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What Are Food Allergies?

Food allergies are overreactions by the immune system to specific foods. These allergies can cause varied symptoms, some of which are severe and potentially life-threatening.

Studies estimate that at least 8% of children and up to 10% of adults experience food allergies. Testing can identify food allergies so that they can be more easily avoided and treated.

How is food allergy different from food sensitivity and intolerance?

A food allergy is distinct from a food sensitivity or intolerance. The key difference is that an allergy involves the immune system while most intolerances or sensitivities are related to the gastrointestinal system.

Examples of non-allergic reactions to food include lactose intolerance (an inability to properly digest a sugar found in milk products), sensitivity to caffeine, and intolerance to gluten. While these can cause bothersome symptoms, they don’t provoke an excessive immune response and are not allergic reactions.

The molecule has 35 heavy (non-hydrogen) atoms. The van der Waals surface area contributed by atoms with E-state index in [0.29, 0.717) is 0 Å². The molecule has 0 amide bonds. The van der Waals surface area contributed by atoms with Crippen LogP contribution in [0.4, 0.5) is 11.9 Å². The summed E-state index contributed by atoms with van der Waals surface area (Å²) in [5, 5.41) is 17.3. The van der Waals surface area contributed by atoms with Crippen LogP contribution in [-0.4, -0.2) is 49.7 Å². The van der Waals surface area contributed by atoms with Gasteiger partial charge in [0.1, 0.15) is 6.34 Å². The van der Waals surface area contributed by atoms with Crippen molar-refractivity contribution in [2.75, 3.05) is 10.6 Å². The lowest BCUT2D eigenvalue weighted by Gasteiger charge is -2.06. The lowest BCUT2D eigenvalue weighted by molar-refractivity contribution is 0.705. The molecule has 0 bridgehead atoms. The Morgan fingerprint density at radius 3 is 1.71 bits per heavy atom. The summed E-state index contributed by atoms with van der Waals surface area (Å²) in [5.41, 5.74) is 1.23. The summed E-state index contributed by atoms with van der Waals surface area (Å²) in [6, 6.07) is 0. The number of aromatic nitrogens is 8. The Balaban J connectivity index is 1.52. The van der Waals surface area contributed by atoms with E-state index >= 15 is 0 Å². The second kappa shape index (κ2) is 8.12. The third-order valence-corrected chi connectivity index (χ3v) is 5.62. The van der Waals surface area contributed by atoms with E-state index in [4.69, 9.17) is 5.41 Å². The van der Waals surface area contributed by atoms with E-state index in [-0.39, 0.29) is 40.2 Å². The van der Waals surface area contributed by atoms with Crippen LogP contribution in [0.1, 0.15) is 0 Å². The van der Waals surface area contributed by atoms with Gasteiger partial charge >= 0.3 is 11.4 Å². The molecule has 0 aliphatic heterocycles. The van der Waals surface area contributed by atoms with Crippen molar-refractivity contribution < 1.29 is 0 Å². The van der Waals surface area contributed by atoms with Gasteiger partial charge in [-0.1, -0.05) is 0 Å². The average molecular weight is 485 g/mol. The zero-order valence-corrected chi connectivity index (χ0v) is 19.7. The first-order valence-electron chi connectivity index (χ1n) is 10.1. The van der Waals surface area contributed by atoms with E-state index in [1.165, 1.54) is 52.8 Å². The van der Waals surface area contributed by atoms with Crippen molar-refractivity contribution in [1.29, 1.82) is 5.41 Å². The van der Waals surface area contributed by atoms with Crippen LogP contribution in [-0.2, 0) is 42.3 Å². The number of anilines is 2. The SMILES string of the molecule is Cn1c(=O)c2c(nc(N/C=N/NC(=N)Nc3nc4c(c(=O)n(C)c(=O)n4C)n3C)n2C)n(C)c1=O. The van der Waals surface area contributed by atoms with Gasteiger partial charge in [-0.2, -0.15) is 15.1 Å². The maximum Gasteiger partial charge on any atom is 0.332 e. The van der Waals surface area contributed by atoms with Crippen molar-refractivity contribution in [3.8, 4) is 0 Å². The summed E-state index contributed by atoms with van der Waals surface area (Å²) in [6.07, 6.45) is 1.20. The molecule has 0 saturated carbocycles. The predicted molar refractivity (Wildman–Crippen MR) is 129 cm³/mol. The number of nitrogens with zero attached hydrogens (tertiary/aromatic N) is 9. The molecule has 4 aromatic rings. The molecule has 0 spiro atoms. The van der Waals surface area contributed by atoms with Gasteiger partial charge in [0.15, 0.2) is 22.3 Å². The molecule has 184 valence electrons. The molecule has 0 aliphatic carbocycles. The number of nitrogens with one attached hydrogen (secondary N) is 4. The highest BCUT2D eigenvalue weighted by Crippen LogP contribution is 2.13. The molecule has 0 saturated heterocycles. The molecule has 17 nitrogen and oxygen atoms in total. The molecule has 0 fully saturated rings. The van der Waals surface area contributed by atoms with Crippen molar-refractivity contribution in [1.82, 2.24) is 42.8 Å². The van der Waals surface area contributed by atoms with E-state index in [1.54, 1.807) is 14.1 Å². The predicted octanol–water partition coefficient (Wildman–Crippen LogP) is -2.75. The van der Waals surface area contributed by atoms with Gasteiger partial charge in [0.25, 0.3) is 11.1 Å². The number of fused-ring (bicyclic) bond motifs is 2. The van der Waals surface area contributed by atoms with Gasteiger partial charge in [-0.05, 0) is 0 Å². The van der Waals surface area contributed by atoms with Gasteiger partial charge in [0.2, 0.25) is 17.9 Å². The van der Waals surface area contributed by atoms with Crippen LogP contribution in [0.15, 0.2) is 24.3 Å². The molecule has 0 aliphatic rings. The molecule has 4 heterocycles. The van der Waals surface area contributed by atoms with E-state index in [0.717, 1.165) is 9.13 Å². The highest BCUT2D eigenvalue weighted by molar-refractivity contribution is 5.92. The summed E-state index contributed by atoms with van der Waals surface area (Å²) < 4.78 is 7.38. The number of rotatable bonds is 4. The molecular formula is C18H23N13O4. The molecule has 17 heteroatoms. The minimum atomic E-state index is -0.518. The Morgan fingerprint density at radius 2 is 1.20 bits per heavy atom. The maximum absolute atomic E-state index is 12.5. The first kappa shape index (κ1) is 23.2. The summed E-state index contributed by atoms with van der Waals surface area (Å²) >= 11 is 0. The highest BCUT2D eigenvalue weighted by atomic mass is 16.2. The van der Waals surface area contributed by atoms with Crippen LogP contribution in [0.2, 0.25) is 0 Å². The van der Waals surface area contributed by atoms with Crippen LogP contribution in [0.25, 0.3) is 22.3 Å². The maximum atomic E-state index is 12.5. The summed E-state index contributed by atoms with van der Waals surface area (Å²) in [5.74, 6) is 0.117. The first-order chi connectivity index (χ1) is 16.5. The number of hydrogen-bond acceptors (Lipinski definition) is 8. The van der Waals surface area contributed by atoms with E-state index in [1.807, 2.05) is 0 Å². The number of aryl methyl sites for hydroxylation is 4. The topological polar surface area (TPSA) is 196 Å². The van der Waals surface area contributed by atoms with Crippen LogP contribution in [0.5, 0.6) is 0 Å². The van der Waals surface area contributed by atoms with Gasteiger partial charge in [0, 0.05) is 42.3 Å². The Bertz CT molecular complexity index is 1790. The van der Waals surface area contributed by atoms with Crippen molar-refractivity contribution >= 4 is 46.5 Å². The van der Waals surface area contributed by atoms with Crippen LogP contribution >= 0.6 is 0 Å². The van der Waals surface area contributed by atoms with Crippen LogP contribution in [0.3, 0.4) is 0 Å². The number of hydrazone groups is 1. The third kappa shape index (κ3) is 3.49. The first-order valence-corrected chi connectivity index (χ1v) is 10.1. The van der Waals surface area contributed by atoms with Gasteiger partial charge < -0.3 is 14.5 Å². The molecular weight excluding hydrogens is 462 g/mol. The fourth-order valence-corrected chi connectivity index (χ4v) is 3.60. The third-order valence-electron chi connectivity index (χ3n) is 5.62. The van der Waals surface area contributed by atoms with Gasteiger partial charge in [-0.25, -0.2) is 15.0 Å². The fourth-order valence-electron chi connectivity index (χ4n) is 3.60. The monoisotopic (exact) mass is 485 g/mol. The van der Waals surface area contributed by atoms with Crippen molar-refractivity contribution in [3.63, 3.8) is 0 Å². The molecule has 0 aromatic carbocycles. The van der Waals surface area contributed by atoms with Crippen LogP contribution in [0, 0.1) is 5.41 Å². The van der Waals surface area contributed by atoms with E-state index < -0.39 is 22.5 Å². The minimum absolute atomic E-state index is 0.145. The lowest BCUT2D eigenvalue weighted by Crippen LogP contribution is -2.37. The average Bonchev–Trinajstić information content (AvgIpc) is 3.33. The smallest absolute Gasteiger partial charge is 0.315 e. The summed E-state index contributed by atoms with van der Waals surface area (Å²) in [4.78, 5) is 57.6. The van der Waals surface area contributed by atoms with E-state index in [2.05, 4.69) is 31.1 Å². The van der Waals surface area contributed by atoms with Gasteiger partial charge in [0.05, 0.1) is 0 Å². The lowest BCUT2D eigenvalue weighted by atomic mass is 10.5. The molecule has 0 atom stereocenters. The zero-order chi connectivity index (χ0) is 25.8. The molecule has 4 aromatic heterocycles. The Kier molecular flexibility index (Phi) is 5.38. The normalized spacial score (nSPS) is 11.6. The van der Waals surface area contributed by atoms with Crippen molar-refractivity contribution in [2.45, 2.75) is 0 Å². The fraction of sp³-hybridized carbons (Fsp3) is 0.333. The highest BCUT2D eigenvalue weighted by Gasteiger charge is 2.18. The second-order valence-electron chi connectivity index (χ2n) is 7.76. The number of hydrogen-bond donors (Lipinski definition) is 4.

Other important differences usually found between food allergies and intolerances and sensitivities include:

  • For food allergies, the quantity consumed often doesn’t matter, and even contact of the food with the skin may provoke a reaction. For intolerances and sensitivities, increased consumption usually worsens symptoms.
  • Symptoms tend to be the same each time for intolerances and sensitivities. In contrast, reactions after allergen exposure can vary in the type of symptoms and their severity, including the possibility of life-threatening reactions.

Food allergy testing is focused on identifying things that trigger the immune system, and, as a result, is distinct from food sensitivity testing.

The Role of Food Allergy Tests

Food allergy tests help diagnose a specific allergy. They are used after someone has already shown signs of an allergic reaction. It is rare to do food allergy testing if someone has not shown symptoms of allergies.

After an allergy diagnosis, testing can be used to monitor whether a person is still allergic. Many food allergies go away over time, especially in children, and this kind of follow-up testing can help determine whether they can safely consume a food that they previously had an allergic reaction to.

When should testing be done?

Experts recommend food allergy testing only after symptoms of an allergy have occurred.